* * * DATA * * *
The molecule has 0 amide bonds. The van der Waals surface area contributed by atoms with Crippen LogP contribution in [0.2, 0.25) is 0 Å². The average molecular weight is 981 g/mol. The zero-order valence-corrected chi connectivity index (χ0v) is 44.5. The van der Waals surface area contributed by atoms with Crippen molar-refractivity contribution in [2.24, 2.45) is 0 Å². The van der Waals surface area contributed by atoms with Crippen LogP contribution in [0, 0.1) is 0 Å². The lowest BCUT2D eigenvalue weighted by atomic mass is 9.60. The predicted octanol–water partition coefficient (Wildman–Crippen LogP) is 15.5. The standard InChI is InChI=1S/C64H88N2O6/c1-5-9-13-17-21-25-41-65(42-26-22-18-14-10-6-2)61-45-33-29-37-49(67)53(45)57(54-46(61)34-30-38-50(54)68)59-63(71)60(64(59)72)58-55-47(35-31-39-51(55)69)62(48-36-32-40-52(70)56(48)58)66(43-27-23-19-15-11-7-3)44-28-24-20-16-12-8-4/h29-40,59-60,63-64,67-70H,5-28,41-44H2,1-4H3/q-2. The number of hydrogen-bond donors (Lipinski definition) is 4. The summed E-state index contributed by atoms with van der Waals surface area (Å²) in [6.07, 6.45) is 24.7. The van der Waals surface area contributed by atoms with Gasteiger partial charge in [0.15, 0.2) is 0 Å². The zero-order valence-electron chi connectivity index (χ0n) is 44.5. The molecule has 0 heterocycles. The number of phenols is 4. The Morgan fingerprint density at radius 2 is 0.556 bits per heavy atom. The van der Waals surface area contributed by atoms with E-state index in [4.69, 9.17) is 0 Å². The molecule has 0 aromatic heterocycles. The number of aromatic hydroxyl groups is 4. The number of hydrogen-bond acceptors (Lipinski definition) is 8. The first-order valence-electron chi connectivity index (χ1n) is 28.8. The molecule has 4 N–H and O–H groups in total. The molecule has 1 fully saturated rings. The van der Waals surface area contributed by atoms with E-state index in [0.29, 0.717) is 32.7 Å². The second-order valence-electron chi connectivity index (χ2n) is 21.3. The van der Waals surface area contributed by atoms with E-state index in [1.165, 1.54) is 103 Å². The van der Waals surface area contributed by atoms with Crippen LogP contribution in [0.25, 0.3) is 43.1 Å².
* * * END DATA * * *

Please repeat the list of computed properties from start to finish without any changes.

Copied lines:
The molecule has 0 amide bonds. The van der Waals surface area contributed by atoms with Crippen LogP contribution in [0.2, 0.25) is 0 Å². The average molecular weight is 981 g/mol. The zero-order valence-corrected chi connectivity index (χ0v) is 44.5. The van der Waals surface area contributed by atoms with Crippen molar-refractivity contribution in [2.24, 2.45) is 0 Å². The van der Waals surface area contributed by atoms with Crippen LogP contribution in [0, 0.1) is 0 Å². The lowest BCUT2D eigenvalue weighted by atomic mass is 9.60. The predicted octanol–water partition coefficient (Wildman–Crippen LogP) is 15.5. The standard InChI is InChI=1S/C64H88N2O6/c1-5-9-13-17-21-25-41-65(42-26-22-18-14-10-6-2)61-45-33-29-37-49(67)53(45)57(54-46(61)34-30-38-50(54)68)59-63(71)60(64(59)72)58-55-47(35-31-39-51(55)69)62(48-36-32-40-52(70)56(48)58)66(43-27-23-19-15-11-7-3)44-28-24-20-16-12-8-4/h29-40,59-60,63-64,67-70H,5-28,41-44H2,1-4H3/q-2. The number of hydrogen-bond donors (Lipinski definition) is 4. The summed E-state index contributed by atoms with van der Waals surface area (Å²) in [6.07, 6.45) is 24.7. The van der Waals surface area contributed by atoms with Gasteiger partial charge in [0.15, 0.2) is 0 Å². The zero-order valence-electron chi connectivity index (χ0n) is 44.5. The molecule has 0 heterocycles. The number of phenols is 4. The Morgan fingerprint density at radius 2 is 0.556 bits per heavy atom. The van der Waals surface area contributed by atoms with E-state index in [4.69, 9.17) is 0 Å². The molecule has 0 aromatic heterocycles. The number of aromatic hydroxyl groups is 4. The number of hydrogen-bond acceptors (Lipinski definition) is 8. The first-order valence-electron chi connectivity index (χ1n) is 28.8. The molecule has 4 N–H and O–H groups in total. The molecule has 1 fully saturated rings. The van der Waals surface area contributed by atoms with E-state index in [0.29, 0.717) is 32.7 Å². The second-order valence-electron chi connectivity index (χ2n) is 21.3. The van der Waals surface area contributed by atoms with E-state index in [1.165, 1.54) is 103 Å². The van der Waals surface area contributed by atoms with Crippen LogP contribution in [0.25, 0.3) is 43.1 Å².